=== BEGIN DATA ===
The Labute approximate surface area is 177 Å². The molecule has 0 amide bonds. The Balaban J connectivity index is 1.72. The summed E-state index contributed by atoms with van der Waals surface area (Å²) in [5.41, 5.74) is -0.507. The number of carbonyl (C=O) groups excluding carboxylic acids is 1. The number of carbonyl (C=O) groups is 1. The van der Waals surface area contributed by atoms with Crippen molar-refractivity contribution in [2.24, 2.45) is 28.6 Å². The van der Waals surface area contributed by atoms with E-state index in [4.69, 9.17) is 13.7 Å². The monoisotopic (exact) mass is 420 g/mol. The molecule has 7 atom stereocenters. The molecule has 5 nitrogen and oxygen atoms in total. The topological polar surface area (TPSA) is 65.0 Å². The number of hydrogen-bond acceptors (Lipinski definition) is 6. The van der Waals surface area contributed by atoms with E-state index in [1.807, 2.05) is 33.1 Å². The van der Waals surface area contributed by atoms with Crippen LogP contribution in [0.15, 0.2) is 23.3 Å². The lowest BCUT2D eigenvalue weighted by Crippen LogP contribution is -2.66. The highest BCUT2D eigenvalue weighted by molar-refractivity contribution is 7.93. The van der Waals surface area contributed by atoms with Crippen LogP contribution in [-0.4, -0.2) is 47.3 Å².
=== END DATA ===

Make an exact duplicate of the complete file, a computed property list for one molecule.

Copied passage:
The Labute approximate surface area is 177 Å². The molecule has 0 amide bonds. The Balaban J connectivity index is 1.72. The summed E-state index contributed by atoms with van der Waals surface area (Å²) in [5.41, 5.74) is -0.507. The number of carbonyl (C=O) groups excluding carboxylic acids is 1. The number of carbonyl (C=O) groups is 1. The van der Waals surface area contributed by atoms with Crippen molar-refractivity contribution in [2.24, 2.45) is 28.6 Å². The van der Waals surface area contributed by atoms with E-state index in [4.69, 9.17) is 13.7 Å². The monoisotopic (exact) mass is 420 g/mol. The molecule has 7 atom stereocenters. The molecule has 5 nitrogen and oxygen atoms in total. The topological polar surface area (TPSA) is 65.0 Å². The number of hydrogen-bond acceptors (Lipinski definition) is 6. The van der Waals surface area contributed by atoms with E-state index in [1.807, 2.05) is 33.1 Å². The van der Waals surface area contributed by atoms with Crippen LogP contribution in [0.15, 0.2) is 23.3 Å². The lowest BCUT2D eigenvalue weighted by Crippen LogP contribution is -2.66. The highest BCUT2D eigenvalue weighted by molar-refractivity contribution is 7.93. The van der Waals surface area contributed by atoms with Crippen LogP contribution in [-0.4, -0.2) is 47.3 Å².